To put it simply, was the shuk still with Bibi?
As I headed into Machaneh Yehudah on a recent Thursday afternoon, it was — to quote Yogi Berra — déjà vu, all over again.
Shortly before Israel went into its third lockdown, the brightly lit alleyways thronged with Shabbos shoppers; spices, fruit, and halvah beckoned from carefully arranged stalls; and the merchants praised their merchandise with their usual ear-splitting gusto.
Apart from some shuttered stores and ubiquitous face masks, not much had changed from my last foray into the shuk to test the political waters. As in January 2019, Bibi was still in power, the left wing was churning out new parties, and Machaneh Yehudah was festooned with portraits of Menachem Begin.
But as Israel prepared for its fourth election in two years, there was one difference: Bibi had a challenger who couldn’t be so easily smeared as a leftist. Gideon Saar, a bona fide right-winger, had founded his own party and was polling at 20 seats — enough to deny Netanyahu a majority.
Who, I wondered, were Saar’s new voters? Polls showed Likud bleeding support because of Bibi’s handling of the pandemic. Some had Likud at 26 seats, down from 36 in March. Were the disaffected Likudniks only from the soft right, or had his core support started to ebb?
To put it simply, was the shuk still with Bibi?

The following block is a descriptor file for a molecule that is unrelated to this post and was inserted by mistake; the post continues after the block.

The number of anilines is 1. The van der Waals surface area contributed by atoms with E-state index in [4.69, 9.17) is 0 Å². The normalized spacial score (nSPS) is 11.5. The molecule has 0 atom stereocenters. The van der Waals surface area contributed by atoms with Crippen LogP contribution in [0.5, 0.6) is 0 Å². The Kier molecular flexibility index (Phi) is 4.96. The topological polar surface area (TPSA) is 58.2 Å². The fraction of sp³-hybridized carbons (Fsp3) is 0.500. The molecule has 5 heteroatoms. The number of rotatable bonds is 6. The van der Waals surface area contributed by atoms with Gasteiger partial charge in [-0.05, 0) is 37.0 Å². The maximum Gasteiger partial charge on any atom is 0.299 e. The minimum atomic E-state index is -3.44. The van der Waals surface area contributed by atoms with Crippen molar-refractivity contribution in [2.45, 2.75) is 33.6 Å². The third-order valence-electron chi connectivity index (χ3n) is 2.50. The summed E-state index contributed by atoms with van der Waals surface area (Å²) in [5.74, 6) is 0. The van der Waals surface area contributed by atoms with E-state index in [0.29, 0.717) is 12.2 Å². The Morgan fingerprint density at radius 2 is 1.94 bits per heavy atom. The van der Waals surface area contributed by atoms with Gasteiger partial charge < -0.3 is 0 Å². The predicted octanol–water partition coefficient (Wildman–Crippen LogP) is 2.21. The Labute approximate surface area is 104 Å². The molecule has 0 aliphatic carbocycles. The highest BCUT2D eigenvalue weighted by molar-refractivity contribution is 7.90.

Roni, a man in his late sixties selling fruit and vegetables, proved happy to talk, and began with some family history.
“My father was from Baghdad, and he was very good at math and physics,” he said. “When he came to Israel, he became assistant to the chief scientist in Rehovot’s Weizmann Institute. But then when they needed to cut costs, they fired him — even though the other assistant, an Ashkenazi, wasn’t as good.”
It’s a tale of 1950s-era discrimination by the old left-wing elite that’s a common theme among Likud’s Sephardic base.
Lowering his voice to a whisper, Roni explains why Bibi is the man of the moment — court cases and all.
“It’s still only Bibi for me,” he says while weighing garlic. “Even if he’s stolen, the main thing we all want is a good economy. And even during corona, he’s the only world leader who gives payments to keep us going.”
Clearly, Roni isn’t watching Fox News for updates about generous US government handouts, but Bibi-as-miracle-worker is par for the course in Netanyahu’s base.
I ask him, so what’s wrong with Gideon Saar?
“No, he’s not really right wing,” Roni says. “Saar’s wife Geula Even, a TV personality — she’s a bit left.”
It’s a breathtaking denial of reality. Saar resigned in opposition to the 2005 Gaza pullout, for which Bibi voted — which is testament to the power of Likud’s propaganda.
Wondering if the younger generation is as Bibi-fied as the older, I go across the aisle to a stall wafting a fragrance of all things pickled. Itzik is happy to take questions. Somewhat incongruously for a tough-looking young man of distinct Middle Eastern appearance, he’s wrist-deep in radioactive-pink herring.